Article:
In the first and second parts of the iMedicalApps series on Nearpod, we focused on how to build an effective presentation utilizing the interactive options available. In this article, we will focus on the basics of actually giving a tutorial using Nearpod. This article assumes you can successfully create and publish interactive Nearpod Presentations.

This article will focus on how to set up and run a small tutorial session using Nearpod.

By the end of this article, you will be able to:

  • Launch a new small group tutorial using a prepared presentation
  • Control a student’s mobile devices using a teacher’s mobile device
  • Access students’ answers and share with the other students


In order to start a Nearpod teaching session, the students must all have either mobile devices or access to a computer as well as the unique presentation code. When they sign in using the app (or website), students must enter the code which will sign them in and give them access to the presentation. The teacher can see how many students are engaging with the presentation. As this is conducted over the internet, there is no need for the students to be geographically bound in any way. However, it is important to note that these presentations are only an adjunct and do not transmit audio.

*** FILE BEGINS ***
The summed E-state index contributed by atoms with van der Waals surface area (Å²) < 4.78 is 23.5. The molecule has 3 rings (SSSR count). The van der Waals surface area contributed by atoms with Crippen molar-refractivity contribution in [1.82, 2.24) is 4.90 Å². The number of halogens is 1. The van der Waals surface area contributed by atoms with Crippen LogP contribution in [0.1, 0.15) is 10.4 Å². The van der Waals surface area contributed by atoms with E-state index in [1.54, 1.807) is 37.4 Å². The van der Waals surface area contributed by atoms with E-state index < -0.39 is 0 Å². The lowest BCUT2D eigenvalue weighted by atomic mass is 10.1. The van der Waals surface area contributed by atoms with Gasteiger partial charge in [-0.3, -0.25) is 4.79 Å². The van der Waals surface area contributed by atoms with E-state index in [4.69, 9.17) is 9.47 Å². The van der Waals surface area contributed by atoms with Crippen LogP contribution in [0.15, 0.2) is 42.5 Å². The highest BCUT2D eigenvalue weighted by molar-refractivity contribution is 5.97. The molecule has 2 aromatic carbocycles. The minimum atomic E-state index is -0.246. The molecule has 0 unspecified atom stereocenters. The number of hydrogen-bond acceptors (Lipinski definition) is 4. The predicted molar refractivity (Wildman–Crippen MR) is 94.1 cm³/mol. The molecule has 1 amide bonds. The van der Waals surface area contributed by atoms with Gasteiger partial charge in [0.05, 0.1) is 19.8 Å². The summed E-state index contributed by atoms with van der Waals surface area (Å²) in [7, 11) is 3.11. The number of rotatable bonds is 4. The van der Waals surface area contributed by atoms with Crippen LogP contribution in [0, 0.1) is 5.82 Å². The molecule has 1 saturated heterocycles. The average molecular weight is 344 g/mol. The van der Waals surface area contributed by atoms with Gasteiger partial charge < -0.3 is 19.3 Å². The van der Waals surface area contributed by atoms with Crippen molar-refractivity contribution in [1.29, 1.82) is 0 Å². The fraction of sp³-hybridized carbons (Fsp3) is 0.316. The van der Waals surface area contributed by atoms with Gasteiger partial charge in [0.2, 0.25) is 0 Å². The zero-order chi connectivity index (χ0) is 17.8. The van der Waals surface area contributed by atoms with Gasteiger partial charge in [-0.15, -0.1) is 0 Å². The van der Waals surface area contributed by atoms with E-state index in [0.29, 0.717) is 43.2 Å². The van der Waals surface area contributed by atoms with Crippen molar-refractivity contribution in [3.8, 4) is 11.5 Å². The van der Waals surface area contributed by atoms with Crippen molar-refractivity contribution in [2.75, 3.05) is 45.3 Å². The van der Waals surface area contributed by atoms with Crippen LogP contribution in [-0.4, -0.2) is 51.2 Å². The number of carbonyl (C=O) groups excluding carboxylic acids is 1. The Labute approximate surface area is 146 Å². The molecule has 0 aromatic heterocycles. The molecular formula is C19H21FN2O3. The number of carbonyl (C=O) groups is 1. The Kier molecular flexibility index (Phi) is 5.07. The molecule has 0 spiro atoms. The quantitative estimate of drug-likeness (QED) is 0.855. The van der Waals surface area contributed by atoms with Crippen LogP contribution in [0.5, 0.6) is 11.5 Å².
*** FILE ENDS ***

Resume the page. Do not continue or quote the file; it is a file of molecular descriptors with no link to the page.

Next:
At this point it is helpful to explain exactly how Nearpod works. The teacher has a master copy of the presentation which is mirrored on each of the student’s devices. The teacher can control the tutorial by swiping the presentation back and forth, which is mirrored on the devices.

The video below highlights how the student view mirrors the teachers view. The teacher can see the upcoming slides along the bottom of the screen in advance. It is also possible to jump ahead or back to slides by ‘sharing’ each slide in a preview mode.


The interactive features are activated simply by moving onto the slide. The teacher mode will display the results of the interactive feature as the student completes them while the student views the feature.

One of the most useful features is that the teacher can then share the overall results of the quiz. For images, teachers can choose individual student’s results and share them with the rest of the class. This is great for highlighting individual success or common mistakes. When students review the overall answers for the class, they also have the option of reviewing the correct answers.

The drawing feature also allows students to draw and annotate simple line diagrams. The ability to review student’s results on the fly allows teachers to understand the particular learning needs of their class. For a great video demonstration of all the above points, see Ron Bosch’s series of youtube videos (see below).

The final article in the series will identify the analytical tools available from Nearpod and also identify pros and cons to learning with Nearpod.

Just a quick disclosure that iMedicalApps and Tom Lewis (author) are not affiliated with Nearpod in any way